Descrizione Geografica del Regno di Sicilia e sue Isole …
1779 (dated) 39 x 50 in (99.06 x 127 cm)
1 : 265000
Issued in 1779 by Gian Giuseppe Orcel, this is the greatest map of Sicily to appear in the 18th century. One of the few maps published in Sicily (Palermo), this map is derived from a survey completed in 1720 by the Austrian Field Marshal Samuel Graf von Schmettau, but is much advanced upon, with significant corrections, and on a far grander scale. Oriented slightly to the east of north, coverage extends to the whole of Sicily with the Aeolian Islands, and an inset mapping nearby Malta and Gozo. The map is dedicated to Marc Antonio Colonna II, Prince of Stigliano, who from 1775 to 1781 was Viceroy of Sicily under the House of Bourbon of the Two Sicilies.
The Source MapThis map is closely based upon a 1720 - 1723 survey of Sicily completed by Samuel Graf von Schmettau, but is on a vastly larger scale and features significant updates and revisions, particularly in northern Sicily. The Schmettau survey was precipitated by the War of the Quadruple Alliance (1718 - 1720) between Spain and Austria. Both Austrian and Spanish forces invaded Sicily in in 1718. Spanish and Austrian armies warred back and forth on the island, each claiming battlefield victories, until Austrian forces, with naval superiority, achieved the upper hand in 1720. The Treaty of the Hague in 1720, which formally ended the war, left Sicily in Austrian Hapsburg hands. The original manuscript map drawn by Schmettau during the war, survives at the Austrian National Archives, and was subsequently published in Vienna in 1722-3 under the title Nova et accurata Siciliae Regionum. Although the original manuscript map is comparable in size and detail to the present map, the 1723 published map was actually a much smaller production. Nonetheless, it was the first map of Sicily based upon modern geodetic, astronomical, and topographical survey techniques. The map, and it's derivatives, would remain the definitive map of Sicily until the 1808 - 1809 state survey published by the Palermo Topographical office. Of this 1723 printed map, only 3 examples survive, in the Kriegsarchiv of Vienna, the Newberry Library of Chicago (Novacco 6F 34), and of the National Library of Naples (Palat. VII 61 bis).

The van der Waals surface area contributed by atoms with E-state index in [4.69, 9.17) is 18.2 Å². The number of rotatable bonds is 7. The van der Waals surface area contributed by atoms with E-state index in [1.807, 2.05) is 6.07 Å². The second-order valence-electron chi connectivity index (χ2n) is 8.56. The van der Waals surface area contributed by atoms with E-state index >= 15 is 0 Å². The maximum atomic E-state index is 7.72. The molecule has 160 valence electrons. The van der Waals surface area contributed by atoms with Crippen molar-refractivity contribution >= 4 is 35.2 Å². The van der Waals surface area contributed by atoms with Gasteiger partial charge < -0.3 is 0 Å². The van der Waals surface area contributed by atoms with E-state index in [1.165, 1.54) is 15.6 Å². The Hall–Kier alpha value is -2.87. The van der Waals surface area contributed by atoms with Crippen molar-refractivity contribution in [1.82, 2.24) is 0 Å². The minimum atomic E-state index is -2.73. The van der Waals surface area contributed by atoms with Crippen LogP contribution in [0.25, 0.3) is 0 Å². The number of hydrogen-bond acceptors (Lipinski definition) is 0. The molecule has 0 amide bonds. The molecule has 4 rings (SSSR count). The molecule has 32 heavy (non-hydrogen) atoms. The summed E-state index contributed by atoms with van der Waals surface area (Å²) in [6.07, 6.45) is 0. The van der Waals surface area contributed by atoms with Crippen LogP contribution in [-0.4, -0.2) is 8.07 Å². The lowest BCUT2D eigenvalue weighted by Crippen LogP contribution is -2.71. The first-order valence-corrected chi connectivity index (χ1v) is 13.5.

Publication History and CensusThis is one of the few 18th century cartographic productions engraved, printed, and issued in Sicily - at the time an intellectual backwater with no publishing industry to speak of. Nonetheless, the publisher Gian Giuseppe Orcel, was able to find an engraver, Garofalo Panormit based in Palermo, to complete his grand ambition. This map is of considerable rarity. We have been able to identify no sales records and only 2 institutional holdings.
Gian Giuseppe Orcel (fl. c. 1775 - 1793) was a French bookseller and publisher based in Palermo, Sicily, during the second half of the 18th century. Orcel opened a bookshop in Palermo, operating in partnership the brothers Martinon, one of who had a shop in Messina. Orcel and a few others were solely responsible for selling and publishing foreign language titles in Sicily and thus keeping the lines of intellectual exchange open. He greatest cartographic achievement was the publication of a massive wall map of Italy based upon the original 1720 manuscript of the Austrian military officer and surveyor Samuel Graf von Schmettau, his expanded and revised map, on a much larger scale the Schmettau's 1723 publication, was the finest and largest map of Sicily yet published.
Samuel Graf von Schmettau (March 24, 1684 - August 18, 1751) was a Prussian Field Marshal and cartographer active in the first half of the 18th century. Schmettau was born in London at the Royal Prussian Amtskammerrat the Embassy of influential Hugueont stock. He joined the military at just 15, serving under various flags for various commanding officers, most of whom were his relatives. He saw battle on multiple occasions and rose quickly through the ranks, being made major in 1707 and lieutenant colonel in 1708, and field marshal lieutenant in 1733. In 1741 he was made Imperial Field Marshal, but transferred to the Prussian Army to become instead Prussian Field Marshal. In 1842 he received the Order of the Black Eagle. He was an excellent self-educated cartographer, producing his first map, a detailed survey of Sicily issued in 1723. A plan of Berlin followed in 1748, and a plan of Ostfriesland in 1751.
Garofalo Panormit (fl. c. 1750 - 1800) was an Italian engraver based in Palermo and Rome. Most of his extant work consist of ecclesiastical portraiture. In 1779 he did engrave one large map of Sicily in partnership with the French/Sicilian publisher Gian Giuseppe Orcel.
Very good. Dissected and mounted on linen in four panels. Original Linen. Original slipcase.
National Maritime Museum, Greenwich, GREN67A/3B. Maritime Museum Rotterdam, K1560. Ruggiero, R., Città D’europa E Cultura Urbanistica Nel Mezzogiorno Borbonico, page 106, no. 157.